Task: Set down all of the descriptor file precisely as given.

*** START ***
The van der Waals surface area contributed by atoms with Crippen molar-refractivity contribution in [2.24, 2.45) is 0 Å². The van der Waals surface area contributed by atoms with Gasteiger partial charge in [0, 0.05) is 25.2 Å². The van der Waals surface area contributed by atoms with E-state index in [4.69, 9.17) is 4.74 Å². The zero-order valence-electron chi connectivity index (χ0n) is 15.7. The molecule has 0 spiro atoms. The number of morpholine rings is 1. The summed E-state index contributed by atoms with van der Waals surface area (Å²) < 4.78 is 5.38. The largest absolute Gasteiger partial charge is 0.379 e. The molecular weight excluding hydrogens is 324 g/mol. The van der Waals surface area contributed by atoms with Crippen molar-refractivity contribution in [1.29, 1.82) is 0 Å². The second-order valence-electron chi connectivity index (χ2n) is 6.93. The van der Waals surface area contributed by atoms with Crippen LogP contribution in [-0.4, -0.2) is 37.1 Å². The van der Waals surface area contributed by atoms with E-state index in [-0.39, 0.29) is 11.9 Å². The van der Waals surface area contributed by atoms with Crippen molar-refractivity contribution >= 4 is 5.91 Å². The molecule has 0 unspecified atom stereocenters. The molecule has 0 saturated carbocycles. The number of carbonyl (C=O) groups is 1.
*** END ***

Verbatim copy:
The van der Waals surface area contributed by atoms with Crippen molar-refractivity contribution in [2.24, 2.45) is 0 Å². The van der Waals surface area contributed by atoms with Gasteiger partial charge in [0, 0.05) is 25.2 Å². The van der Waals surface area contributed by atoms with E-state index in [4.69, 9.17) is 4.74 Å². The zero-order valence-electron chi connectivity index (χ0n) is 15.7. The molecule has 0 spiro atoms. The number of morpholine rings is 1. The summed E-state index contributed by atoms with van der Waals surface area (Å²) < 4.78 is 5.38. The largest absolute Gasteiger partial charge is 0.379 e. The molecular weight excluding hydrogens is 324 g/mol. The van der Waals surface area contributed by atoms with Crippen molar-refractivity contribution in [1.29, 1.82) is 0 Å². The second-order valence-electron chi connectivity index (χ2n) is 6.93. The van der Waals surface area contributed by atoms with Crippen LogP contribution in [-0.4, -0.2) is 37.1 Å². The van der Waals surface area contributed by atoms with E-state index in [-0.39, 0.29) is 11.9 Å². The van der Waals surface area contributed by atoms with Crippen molar-refractivity contribution >= 4 is 5.91 Å². The molecule has 0 unspecified atom stereocenters. The molecule has 0 saturated carbocycles. The number of carbonyl (C=O) groups is 1.